Study Design • For example, a researcher might wish to establish the effect of temperature on the rate of plant growth; temperature is the independent variable. They could regard growth as height, weight, number of fruits produced, or all of these. A whole range of dependent variables arises from one independent variable.
Study Design • In any experimental design, the researcher must determine that there is a definite causal link between the independent and dependent variable. • Controlled variables are used to reduce the possibility of any other factor influencing changes in the dependent variable, known as confounding variables. • In the above example, the plants must all be given the same amount of water, or this factor could obscure any link between temperature and growth.
Study Design • The relationship between the independent variable and dependent variable is the basis of most statistical tests, which establish whether there is a correlation between the two. The results of these tests allow the researcher to accept or reject the null hypothesis, and draw conclusions.
6.2.1 Outline the importance of specificity, accuracy, reliability and validity with regard to fitness testing. Exercise • Discuss the Fitnessgram Test and how specific, accurate, reliable, and valid this test really is. • Aerobic Capacity - Pacer Test • Muscular Endurance - Sit-ups (Mariela) • Muscular Strength - Push-ups (Emily) • Hamstring Flexibility - Sit and Reach Test (Valeria) • Body Composition – Skinfold Caliper Test (Mr. Koene) Use the following site to complete this exercise • http://www.topendsports.com/testing/fitnessgram.htm
Aerobic Capacity - Pacer Test • Specific- testing athletes aerobic endurance • Accurate- Cadence is used and teacher counts how many shuttles students completes • Reliable- has its defaults because it depends on how strict the tester is and practice • Valid- it does measure aerobic capacity • Limitations: students can become better with time, student motivation, teacher miscounts do students cross live every single time.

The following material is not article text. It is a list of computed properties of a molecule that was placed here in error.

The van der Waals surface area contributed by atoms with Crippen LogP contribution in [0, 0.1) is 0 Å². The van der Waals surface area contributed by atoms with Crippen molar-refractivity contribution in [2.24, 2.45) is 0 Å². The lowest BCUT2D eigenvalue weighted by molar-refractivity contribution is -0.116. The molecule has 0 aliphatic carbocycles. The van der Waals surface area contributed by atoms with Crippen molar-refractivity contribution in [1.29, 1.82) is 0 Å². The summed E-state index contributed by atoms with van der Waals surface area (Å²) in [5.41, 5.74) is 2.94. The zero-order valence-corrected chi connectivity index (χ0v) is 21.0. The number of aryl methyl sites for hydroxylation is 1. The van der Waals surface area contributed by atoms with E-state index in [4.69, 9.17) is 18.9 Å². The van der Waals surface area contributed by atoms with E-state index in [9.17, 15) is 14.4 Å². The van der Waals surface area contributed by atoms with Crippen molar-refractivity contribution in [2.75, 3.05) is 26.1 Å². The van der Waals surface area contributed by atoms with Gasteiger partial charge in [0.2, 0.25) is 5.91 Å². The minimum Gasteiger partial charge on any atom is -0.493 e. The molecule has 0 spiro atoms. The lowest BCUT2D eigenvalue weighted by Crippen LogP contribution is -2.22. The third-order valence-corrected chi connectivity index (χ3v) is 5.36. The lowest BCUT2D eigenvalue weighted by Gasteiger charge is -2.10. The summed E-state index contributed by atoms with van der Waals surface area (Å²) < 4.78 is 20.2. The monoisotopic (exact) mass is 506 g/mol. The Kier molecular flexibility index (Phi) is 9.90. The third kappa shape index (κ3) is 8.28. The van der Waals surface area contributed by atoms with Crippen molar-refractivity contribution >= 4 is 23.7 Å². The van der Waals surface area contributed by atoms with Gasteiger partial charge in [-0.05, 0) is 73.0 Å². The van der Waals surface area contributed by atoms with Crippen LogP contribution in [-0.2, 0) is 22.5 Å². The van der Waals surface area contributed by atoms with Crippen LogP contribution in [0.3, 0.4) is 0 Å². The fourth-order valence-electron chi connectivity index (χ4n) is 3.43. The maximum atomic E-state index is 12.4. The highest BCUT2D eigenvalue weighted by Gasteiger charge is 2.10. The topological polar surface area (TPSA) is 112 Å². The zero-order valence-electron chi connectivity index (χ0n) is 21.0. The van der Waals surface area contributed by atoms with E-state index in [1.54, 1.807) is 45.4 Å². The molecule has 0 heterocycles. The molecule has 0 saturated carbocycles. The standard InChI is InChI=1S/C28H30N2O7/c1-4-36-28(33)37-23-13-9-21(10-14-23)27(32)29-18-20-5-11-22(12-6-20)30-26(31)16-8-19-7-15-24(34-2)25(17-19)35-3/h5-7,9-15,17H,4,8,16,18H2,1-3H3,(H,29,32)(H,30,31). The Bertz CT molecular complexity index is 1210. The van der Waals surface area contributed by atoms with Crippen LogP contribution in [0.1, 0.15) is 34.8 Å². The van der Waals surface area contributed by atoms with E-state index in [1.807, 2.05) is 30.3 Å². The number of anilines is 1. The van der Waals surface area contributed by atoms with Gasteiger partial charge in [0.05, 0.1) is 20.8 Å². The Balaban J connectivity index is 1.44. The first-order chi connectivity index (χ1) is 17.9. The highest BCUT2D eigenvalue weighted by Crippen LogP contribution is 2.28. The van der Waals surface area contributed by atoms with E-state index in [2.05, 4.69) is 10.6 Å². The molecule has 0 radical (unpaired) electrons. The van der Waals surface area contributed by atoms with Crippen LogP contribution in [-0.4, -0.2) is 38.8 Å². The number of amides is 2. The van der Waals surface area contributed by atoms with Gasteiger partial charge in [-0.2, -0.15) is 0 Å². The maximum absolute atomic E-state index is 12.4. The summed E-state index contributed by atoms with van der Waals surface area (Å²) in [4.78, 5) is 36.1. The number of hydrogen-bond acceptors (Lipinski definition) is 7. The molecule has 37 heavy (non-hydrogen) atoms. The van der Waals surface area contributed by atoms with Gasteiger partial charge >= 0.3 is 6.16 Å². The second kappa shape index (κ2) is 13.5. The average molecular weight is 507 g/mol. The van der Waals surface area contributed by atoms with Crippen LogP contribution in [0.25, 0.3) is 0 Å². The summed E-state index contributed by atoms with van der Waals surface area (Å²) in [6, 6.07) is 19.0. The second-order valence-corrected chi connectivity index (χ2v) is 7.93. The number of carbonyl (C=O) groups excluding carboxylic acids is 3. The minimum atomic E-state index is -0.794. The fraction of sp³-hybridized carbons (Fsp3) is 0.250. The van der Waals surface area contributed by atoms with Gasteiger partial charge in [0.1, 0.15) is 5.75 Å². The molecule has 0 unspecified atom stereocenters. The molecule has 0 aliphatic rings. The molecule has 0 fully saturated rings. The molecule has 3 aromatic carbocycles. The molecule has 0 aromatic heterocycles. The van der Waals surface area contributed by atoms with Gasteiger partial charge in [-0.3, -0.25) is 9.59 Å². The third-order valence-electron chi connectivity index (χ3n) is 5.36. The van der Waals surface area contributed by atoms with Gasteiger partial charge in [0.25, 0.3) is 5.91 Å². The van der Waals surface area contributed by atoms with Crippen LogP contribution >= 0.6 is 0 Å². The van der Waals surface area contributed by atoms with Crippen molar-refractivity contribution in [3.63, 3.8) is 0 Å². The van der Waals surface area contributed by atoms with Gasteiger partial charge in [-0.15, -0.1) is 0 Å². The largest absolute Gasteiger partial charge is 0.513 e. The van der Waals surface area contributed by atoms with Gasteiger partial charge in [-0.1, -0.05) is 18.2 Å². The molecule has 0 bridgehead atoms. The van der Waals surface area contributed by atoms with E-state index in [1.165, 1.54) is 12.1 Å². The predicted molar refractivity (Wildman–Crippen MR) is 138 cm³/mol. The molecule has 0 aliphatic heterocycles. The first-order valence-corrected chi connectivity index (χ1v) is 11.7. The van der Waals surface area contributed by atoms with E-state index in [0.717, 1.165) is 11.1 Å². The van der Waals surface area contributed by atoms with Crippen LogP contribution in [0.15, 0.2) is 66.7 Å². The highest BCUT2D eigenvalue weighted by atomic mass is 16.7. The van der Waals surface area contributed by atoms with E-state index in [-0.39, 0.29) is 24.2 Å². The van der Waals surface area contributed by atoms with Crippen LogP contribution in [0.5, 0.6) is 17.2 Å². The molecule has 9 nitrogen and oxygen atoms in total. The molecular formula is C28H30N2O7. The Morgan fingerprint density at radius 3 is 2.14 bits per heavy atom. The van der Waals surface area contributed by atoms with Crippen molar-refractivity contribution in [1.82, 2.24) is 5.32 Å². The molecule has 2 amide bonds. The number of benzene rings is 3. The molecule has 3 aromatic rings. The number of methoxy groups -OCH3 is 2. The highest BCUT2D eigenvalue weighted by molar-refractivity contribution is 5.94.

Body Composition – Skinfold Caliper Test • Specific- Uses measurements to calculate body composition • Accurate- Calipers are extermely accurate but it depends on experience. • Reliable- the reliability of skinfold measurements can vary from tester to tester depending on their skill and experience. • Valid-using skinfold measurements is not a valid predictor of percent body fat, however they can be used as a monitoring device to indicate changes in body composition over time. • Limitations-caliper experience
• FitnessGram helps achieve goals by applying easy-to-use technology to conduct fair and accurate fitness assessments and easily record the results, set individualized goals for students, give students responsibility for managing and recording their own activities, create detailed reports of progress and results for students, parents, and administrators help students and parents understand the value of physical activity.
Share Study design 6.2.1 4. ... 6.2.1 Outline the importance of specificity, accuracy, reliability and validity with regard to fitness testing.
6.1.1 Study Design ... 6.1.4 Study Population ... 6.2.1 Study Design ...
STUDYREPORT StudieüberTodesfällebeiKindern ... 18.104.22.168.1. Sample size ... 4.4. Study design ...
Questionnaire design, interviewing and attitude measurement (New ed.). London, UK: Continuum International Publishing Group Ltd. References
SADC GUIDELINE FOR BIOAVAILABILITY AND BIOEQUIVALANCE 2007 . 2 ... 4 DESIGN AND CONDUCT OF STUDIES ... 4.1 DESIGN The study should be designed in such a ...
All Dimensions are US Survey Feet CROSS SECTIONS TEMP2 DESIGN STUDY ONLY C P, R t. 1 6. 3 3 (6 2. 1 4) H P,, R t.. 1 1. 3 3 (6 2. 0 8) T D I K E,, R t.. 1 ...
6.2.1. in relation to the ... 22.214.171.124. basic epidemic theory 126.96.36.199. basic reproduction rate (R0) ... 10. Aspects of Epidemiological Study Design 10.1.